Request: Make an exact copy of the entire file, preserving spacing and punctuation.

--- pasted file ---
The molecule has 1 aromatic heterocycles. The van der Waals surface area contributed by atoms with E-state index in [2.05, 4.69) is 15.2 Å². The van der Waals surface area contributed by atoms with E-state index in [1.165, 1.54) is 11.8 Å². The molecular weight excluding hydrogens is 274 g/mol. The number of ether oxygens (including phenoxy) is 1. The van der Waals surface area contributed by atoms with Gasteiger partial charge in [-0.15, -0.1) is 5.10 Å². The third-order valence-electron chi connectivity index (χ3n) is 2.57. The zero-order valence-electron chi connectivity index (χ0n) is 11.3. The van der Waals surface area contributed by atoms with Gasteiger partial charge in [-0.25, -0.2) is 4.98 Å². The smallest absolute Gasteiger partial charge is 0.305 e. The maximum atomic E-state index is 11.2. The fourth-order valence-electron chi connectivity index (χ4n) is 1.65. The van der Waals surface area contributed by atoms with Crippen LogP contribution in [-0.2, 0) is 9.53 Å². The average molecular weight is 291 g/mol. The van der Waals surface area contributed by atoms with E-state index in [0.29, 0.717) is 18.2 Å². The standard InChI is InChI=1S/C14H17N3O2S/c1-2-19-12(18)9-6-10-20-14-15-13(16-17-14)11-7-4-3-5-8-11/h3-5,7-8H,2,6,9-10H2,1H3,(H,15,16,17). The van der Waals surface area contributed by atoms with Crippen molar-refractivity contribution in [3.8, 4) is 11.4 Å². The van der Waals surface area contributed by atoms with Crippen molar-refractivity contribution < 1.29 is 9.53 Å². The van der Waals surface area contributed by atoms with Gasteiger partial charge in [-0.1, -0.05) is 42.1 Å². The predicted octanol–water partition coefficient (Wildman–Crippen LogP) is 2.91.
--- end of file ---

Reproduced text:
The molecule has 1 aromatic heterocycles. The van der Waals surface area contributed by atoms with E-state index in [2.05, 4.69) is 15.2 Å². The van der Waals surface area contributed by atoms with E-state index in [1.165, 1.54) is 11.8 Å². The molecular weight excluding hydrogens is 274 g/mol. The number of ether oxygens (including phenoxy) is 1. The van der Waals surface area contributed by atoms with Gasteiger partial charge in [-0.15, -0.1) is 5.10 Å². The third-order valence-electron chi connectivity index (χ3n) is 2.57. The zero-order valence-electron chi connectivity index (χ0n) is 11.3. The van der Waals surface area contributed by atoms with Gasteiger partial charge in [-0.25, -0.2) is 4.98 Å². The smallest absolute Gasteiger partial charge is 0.305 e. The maximum atomic E-state index is 11.2. The fourth-order valence-electron chi connectivity index (χ4n) is 1.65. The van der Waals surface area contributed by atoms with Crippen LogP contribution in [-0.2, 0) is 9.53 Å². The average molecular weight is 291 g/mol. The van der Waals surface area contributed by atoms with E-state index in [0.29, 0.717) is 18.2 Å². The standard InChI is InChI=1S/C14H17N3O2S/c1-2-19-12(18)9-6-10-20-14-15-13(16-17-14)11-7-4-3-5-8-11/h3-5,7-8H,2,6,9-10H2,1H3,(H,15,16,17). The van der Waals surface area contributed by atoms with Crippen molar-refractivity contribution in [3.8, 4) is 11.4 Å². The van der Waals surface area contributed by atoms with Crippen molar-refractivity contribution < 1.29 is 9.53 Å². The van der Waals surface area contributed by atoms with Gasteiger partial charge in [-0.1, -0.05) is 42.1 Å². The predicted octanol–water partition coefficient (Wildman–Crippen LogP) is 2.91.